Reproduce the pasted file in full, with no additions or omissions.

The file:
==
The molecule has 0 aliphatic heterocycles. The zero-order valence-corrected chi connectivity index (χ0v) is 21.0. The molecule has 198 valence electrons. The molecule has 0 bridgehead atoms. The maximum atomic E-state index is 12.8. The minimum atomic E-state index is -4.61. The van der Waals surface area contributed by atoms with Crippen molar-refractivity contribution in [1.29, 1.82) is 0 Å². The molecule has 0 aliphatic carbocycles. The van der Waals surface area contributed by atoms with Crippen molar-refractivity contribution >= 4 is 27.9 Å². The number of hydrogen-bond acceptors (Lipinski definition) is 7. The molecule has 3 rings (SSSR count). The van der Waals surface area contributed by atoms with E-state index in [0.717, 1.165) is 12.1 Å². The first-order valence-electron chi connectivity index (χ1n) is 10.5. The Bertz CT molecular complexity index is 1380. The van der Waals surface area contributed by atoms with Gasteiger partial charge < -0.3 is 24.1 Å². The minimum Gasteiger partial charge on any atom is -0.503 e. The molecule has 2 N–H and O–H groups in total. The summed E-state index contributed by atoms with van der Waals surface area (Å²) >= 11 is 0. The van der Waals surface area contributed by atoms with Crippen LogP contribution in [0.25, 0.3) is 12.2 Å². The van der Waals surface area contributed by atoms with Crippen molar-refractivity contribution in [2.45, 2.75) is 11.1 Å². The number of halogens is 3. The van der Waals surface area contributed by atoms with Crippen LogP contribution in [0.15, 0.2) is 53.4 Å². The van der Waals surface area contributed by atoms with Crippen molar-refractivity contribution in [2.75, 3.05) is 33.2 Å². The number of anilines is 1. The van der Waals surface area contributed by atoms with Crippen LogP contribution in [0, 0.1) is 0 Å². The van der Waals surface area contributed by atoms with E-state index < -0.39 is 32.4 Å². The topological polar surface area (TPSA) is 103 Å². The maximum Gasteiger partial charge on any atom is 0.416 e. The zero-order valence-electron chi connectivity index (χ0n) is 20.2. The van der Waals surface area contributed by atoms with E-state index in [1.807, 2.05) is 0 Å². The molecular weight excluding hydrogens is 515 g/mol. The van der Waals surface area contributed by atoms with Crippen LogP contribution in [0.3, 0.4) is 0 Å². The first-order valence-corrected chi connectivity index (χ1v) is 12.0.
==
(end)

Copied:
The molecule has 0 aliphatic heterocycles. The zero-order valence-corrected chi connectivity index (χ0v) is 21.0. The molecule has 198 valence electrons. The molecule has 0 bridgehead atoms. The maximum atomic E-state index is 12.8. The minimum atomic E-state index is -4.61. The van der Waals surface area contributed by atoms with Crippen molar-refractivity contribution in [1.29, 1.82) is 0 Å². The molecule has 0 aliphatic carbocycles. The van der Waals surface area contributed by atoms with Crippen molar-refractivity contribution >= 4 is 27.9 Å². The number of hydrogen-bond acceptors (Lipinski definition) is 7. The molecule has 3 rings (SSSR count). The van der Waals surface area contributed by atoms with E-state index in [0.717, 1.165) is 12.1 Å². The first-order valence-electron chi connectivity index (χ1n) is 10.5. The Bertz CT molecular complexity index is 1380. The van der Waals surface area contributed by atoms with Gasteiger partial charge < -0.3 is 24.1 Å². The minimum Gasteiger partial charge on any atom is -0.503 e. The molecule has 2 N–H and O–H groups in total. The summed E-state index contributed by atoms with van der Waals surface area (Å²) >= 11 is 0. The van der Waals surface area contributed by atoms with Crippen LogP contribution in [0.25, 0.3) is 12.2 Å². The van der Waals surface area contributed by atoms with Crippen molar-refractivity contribution in [2.45, 2.75) is 11.1 Å². The number of halogens is 3. The van der Waals surface area contributed by atoms with Crippen LogP contribution in [0.15, 0.2) is 53.4 Å². The van der Waals surface area contributed by atoms with Crippen molar-refractivity contribution in [2.75, 3.05) is 33.2 Å². The number of anilines is 1. The van der Waals surface area contributed by atoms with Crippen LogP contribution in [0, 0.1) is 0 Å². The van der Waals surface area contributed by atoms with E-state index < -0.39 is 32.4 Å². The topological polar surface area (TPSA) is 103 Å². The maximum Gasteiger partial charge on any atom is 0.416 e. The zero-order valence-electron chi connectivity index (χ0n) is 20.2. The van der Waals surface area contributed by atoms with E-state index in [1.807, 2.05) is 0 Å². The molecular weight excluding hydrogens is 515 g/mol. The van der Waals surface area contributed by atoms with Crippen LogP contribution in [0.3, 0.4) is 0 Å². The first-order valence-corrected chi connectivity index (χ1v) is 12.0.